Researchers have created the most comprehensive family tree of meat-eating dinosaurs to figure out how birds evolved from the extinct creatures.
They found that birdlike features such as feathers, wings and wishbones had developed gradually over tens of millions of years. But once a fully functioning bird body was complete, birds began to evolve much more rapidly, which eventually led to the emergence of the thousands of species that we know today, according to the results of the new study, published Thursday in the journal Current Biology.
And, since the emergence of birds some 150 million years ago was a slow process, during which dinosaurs became ever-more bird-like over time, it is hard for scientists to draw a clear dividing line on the family tree between dinosaurs and birds.
"There was no moment in time when a dinosaur became a bird, and there is no single missing link between them," study author Steve Brusatte, of the University of Edinburgh's School of GeoSciences in Scotland, said in a statement. "What we think of as the classic bird skeleton was pieced together gradually over tens of millions of years. Once it came together fully, it unlocked great evolutionary potential that allowed birds to evolve at a super-charged rate."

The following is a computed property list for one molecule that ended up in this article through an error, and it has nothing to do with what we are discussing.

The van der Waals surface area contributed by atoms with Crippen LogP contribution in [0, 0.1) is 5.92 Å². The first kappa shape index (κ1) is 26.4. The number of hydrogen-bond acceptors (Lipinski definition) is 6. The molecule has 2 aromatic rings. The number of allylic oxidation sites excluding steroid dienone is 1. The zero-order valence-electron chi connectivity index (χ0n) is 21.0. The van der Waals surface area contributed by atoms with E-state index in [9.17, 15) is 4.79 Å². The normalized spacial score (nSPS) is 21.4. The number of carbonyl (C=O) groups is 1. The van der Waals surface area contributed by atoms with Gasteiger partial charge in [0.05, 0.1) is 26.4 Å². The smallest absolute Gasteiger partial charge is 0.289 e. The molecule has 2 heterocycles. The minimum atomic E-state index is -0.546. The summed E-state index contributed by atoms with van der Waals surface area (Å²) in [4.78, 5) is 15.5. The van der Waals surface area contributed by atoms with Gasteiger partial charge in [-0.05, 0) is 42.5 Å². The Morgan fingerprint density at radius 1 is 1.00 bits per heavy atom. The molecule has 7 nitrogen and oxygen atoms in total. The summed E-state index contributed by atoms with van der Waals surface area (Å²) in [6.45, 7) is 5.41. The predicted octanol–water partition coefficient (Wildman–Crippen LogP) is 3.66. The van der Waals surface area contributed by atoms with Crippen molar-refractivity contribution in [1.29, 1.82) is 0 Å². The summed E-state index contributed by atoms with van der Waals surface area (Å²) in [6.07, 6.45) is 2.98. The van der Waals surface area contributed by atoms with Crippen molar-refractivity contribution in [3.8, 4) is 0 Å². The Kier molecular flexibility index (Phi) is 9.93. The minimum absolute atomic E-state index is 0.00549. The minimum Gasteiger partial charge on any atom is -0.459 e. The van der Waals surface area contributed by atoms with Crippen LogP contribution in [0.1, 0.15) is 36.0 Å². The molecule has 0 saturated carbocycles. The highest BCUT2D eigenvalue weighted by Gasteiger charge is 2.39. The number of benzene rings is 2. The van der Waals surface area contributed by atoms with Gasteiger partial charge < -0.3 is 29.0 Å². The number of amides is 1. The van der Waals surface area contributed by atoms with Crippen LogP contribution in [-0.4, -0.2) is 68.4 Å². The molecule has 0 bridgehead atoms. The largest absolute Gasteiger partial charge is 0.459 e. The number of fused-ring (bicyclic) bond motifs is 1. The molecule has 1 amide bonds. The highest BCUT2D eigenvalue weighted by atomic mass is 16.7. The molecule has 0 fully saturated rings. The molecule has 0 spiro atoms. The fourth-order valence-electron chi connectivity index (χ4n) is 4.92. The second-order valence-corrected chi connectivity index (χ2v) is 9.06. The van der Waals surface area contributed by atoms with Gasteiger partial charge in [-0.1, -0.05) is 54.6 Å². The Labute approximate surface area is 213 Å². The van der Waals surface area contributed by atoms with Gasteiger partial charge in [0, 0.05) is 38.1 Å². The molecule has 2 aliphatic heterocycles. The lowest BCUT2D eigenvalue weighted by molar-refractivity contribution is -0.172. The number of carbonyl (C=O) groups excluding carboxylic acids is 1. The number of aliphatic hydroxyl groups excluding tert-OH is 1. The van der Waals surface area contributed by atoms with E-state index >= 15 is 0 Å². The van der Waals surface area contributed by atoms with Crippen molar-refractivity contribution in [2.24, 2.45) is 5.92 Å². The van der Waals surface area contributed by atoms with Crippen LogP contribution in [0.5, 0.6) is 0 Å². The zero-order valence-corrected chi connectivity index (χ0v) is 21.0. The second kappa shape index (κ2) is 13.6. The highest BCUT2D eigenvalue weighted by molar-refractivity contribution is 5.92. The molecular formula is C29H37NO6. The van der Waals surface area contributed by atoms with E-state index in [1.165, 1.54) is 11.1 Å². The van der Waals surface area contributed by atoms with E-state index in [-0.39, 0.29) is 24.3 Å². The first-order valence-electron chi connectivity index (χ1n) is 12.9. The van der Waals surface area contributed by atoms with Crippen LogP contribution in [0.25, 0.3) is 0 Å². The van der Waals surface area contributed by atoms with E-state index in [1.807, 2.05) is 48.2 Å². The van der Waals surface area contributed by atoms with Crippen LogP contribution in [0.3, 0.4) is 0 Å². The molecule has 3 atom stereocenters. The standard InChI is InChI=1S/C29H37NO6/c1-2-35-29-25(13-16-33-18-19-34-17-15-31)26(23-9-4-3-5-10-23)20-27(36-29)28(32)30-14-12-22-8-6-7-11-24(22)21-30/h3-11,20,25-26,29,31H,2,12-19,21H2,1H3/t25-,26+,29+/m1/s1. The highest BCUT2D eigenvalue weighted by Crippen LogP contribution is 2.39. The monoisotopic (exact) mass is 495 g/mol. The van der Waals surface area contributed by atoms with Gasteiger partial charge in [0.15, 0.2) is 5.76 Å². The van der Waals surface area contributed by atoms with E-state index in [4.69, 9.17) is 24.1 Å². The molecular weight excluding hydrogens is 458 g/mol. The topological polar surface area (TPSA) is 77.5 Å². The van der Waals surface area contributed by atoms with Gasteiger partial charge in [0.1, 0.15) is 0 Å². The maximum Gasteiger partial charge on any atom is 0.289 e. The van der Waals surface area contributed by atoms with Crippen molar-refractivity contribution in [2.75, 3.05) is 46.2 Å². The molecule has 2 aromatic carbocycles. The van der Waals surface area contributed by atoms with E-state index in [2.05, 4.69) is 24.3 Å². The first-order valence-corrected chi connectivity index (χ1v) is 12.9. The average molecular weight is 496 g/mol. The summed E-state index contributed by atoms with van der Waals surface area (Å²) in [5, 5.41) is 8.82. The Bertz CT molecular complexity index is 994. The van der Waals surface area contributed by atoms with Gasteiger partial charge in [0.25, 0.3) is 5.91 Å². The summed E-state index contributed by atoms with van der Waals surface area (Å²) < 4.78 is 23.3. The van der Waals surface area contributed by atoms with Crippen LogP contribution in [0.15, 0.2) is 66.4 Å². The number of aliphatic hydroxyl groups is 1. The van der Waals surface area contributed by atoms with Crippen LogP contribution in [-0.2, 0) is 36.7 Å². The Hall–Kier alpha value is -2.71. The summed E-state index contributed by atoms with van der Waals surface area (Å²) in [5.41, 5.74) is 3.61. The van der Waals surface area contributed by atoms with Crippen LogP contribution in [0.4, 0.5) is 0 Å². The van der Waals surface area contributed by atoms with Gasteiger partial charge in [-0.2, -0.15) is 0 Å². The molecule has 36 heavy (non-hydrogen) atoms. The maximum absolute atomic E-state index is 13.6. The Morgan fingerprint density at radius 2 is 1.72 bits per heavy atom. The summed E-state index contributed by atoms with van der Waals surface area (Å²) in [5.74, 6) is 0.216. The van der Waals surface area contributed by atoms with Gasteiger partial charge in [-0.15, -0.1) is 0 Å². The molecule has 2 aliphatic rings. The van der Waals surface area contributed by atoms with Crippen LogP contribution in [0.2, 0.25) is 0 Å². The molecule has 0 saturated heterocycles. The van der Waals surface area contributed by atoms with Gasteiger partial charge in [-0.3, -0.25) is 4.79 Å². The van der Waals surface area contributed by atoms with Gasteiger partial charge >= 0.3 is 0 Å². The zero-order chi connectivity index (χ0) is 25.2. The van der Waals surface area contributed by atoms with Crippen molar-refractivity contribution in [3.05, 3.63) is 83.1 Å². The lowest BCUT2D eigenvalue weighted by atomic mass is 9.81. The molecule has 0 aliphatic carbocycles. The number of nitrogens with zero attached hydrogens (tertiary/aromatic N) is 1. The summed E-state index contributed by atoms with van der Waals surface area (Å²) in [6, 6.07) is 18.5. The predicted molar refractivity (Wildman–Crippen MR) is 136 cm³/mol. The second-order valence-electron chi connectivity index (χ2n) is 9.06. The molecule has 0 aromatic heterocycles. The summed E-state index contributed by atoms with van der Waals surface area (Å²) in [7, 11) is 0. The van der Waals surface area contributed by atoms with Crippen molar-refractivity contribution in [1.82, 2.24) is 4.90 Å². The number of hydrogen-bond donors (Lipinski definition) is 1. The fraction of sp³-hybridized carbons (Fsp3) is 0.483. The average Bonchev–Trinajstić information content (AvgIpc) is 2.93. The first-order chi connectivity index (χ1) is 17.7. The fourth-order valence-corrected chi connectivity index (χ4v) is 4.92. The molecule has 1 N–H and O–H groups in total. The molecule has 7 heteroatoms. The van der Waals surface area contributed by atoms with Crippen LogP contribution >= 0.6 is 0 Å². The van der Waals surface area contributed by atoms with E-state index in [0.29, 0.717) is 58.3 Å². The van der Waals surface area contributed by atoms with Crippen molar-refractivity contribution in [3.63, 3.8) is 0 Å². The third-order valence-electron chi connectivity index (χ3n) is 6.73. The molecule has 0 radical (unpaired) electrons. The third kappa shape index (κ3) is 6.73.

In the study, the investigators examined the evolutionary links between ancient birds and their closest dinosaur relatives by analyzing more than 850 body features in 150 extinct species. They used statistics to analyze their findings to assemble a complete family tree.
The new findings support a controversial theory proposed in the 1940s, which suggested that the emergence of new body shapes in groups of species could lead to a surge in their evolution.
"Our study adds to a growing number of works that approach this problem from different angles, but all seem to confirm that the origin of birds was a truly special event in Earth history," study author Graeme Lloyd, of the University of Oxford in England, said in a statement. "It is particularly cool that it is evidence from the fossil record that shows how an oddball offshoot of the dinosaurs paved the way for the spectacular variety of bird species we see today."